Review by Dan Skip Allen
The depiction of LGBTQ culture in films is a little bit hit and miss. There have been some great films dealing with this part of America and the world. Getting the gay and lesbian community right in movies is the key to whether or not the movie is good or bad. Films such as Brokeback Mountain, Blue is the Warmest Color, Boys Don't Cry, and Moonlight got this culture correct and it showed in the end product. I Carry You With Me is another film dealing with the gay and lesbian culture. It's also one of the best films of the year so far.
Ivan (Armando Espitia) is a young man who works in a kitchen as a handyman/dishwasher in Puebla, Mexico in 1994. He has a son he helps take care of as well. At night, he lives a secret life as a gay man. His friend Sandra (Michelle Rodríguez) is the only one who knows. While out drinking one night, he meets another gay man, Gerardo (Christian Vazquez). They strike up a relationship with one another, but Ivan has a bigger dream than just having a relationship and working in a low-level position in a kitchen in Mexico. He wants to own his own restaurant.
At the heart of this film is the love story of two people who can't live without one another. As children and as teens, they went through a lot to become who they would be as adults. Growing up in Mexico wasn't easy on them. All of the time people want to leave Mexico to come to America for a better life, even though America isn't necessarily a good place for undocumented Mexicans. It's tough at first for them to get a footing in America, but when do they genuinely find their experience in this country rewarding and fulfilling?
Heidi Ewing, the director, and Alan Page, her writing partner on the script, create a beautiful film of love yet struggle as well. The two main characters go through a lot to be together at the end of the film. The struggle in the middle is what this film stands on. The flashbacks are very solid as well. There is a twist to this film that was very interesting though. This film had a documentary feel to it that I didn't see coming. Ewing and Page made the documentary angle one of fact and not fiction. This film is based on these men's real life. That was a very good part of an almost perfect film.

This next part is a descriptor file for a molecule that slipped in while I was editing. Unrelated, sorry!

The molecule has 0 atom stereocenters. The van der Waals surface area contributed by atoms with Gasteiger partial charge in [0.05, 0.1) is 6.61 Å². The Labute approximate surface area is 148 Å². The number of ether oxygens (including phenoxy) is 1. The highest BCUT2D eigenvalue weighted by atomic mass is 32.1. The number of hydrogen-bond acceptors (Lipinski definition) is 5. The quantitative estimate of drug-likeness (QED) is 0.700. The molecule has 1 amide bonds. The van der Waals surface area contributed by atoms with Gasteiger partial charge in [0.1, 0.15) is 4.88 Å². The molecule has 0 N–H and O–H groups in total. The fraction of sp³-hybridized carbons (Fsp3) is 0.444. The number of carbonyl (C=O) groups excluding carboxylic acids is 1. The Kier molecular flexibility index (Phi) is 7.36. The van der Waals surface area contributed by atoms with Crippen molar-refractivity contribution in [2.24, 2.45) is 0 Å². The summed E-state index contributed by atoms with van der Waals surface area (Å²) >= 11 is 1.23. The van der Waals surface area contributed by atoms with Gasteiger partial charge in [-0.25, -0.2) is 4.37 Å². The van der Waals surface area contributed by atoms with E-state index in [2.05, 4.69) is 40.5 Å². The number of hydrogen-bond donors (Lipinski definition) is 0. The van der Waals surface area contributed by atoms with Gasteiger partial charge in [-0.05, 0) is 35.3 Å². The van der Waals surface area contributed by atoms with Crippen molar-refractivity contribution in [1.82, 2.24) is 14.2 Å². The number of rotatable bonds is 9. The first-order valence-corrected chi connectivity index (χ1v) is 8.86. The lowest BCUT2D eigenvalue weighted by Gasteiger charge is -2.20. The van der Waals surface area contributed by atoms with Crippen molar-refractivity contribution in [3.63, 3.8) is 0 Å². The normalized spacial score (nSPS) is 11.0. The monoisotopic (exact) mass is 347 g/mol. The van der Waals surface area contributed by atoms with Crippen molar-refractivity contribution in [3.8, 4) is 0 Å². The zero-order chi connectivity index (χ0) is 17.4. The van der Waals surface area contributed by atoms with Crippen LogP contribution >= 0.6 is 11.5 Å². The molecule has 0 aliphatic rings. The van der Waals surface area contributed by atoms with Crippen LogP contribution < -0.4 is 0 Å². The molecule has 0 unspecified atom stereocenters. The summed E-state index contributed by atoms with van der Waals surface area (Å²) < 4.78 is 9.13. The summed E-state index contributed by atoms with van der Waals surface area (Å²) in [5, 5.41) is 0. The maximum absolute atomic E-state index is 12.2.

The acting by both the teen actors was very good in the film. The stand-out was Armando Espitia though. He brought an emotional take on his character that helped the audience including me care about his journey and where he ended up after everything he went through. He had to do a lot of soul searching to find this character that's for sure. The other performances in the film were all solid as well. The father figure couldn't have been easy to play. He came across as very effective in the film.
One of the things that makes this film grounded in reality is the cinematography by Juan Pablo Ramirez. It has a gritty yet lively feeling to it. The scenes of Mexico are very bright and in contrast to the darker colder scenes in New York. Some great shots of snow falling while looking up a bridge were just gorgeous shots. The documentary-style was a little bit better shot than the other stuff, though that shouldn't take away from the scenes in Mexico.
I Carry You With Me has a beautiful story of these two teens who try to keep their love for one another over many years. It's two distinctly different films in a way but seamlessly put together by the director Ewing. The cinematography helps in that regard. It melds scenes together. The acting by all is very good, but the stand out is Espitia in the leading role. In the end, this film has a lot to say about the gay and lesbian culture while being a very effective story about family and the Mexican culture as well. Fighting for what you want in life can be hard, but rewarding and uplifting in the end.
I Carry You With Me hits theaters on June 25.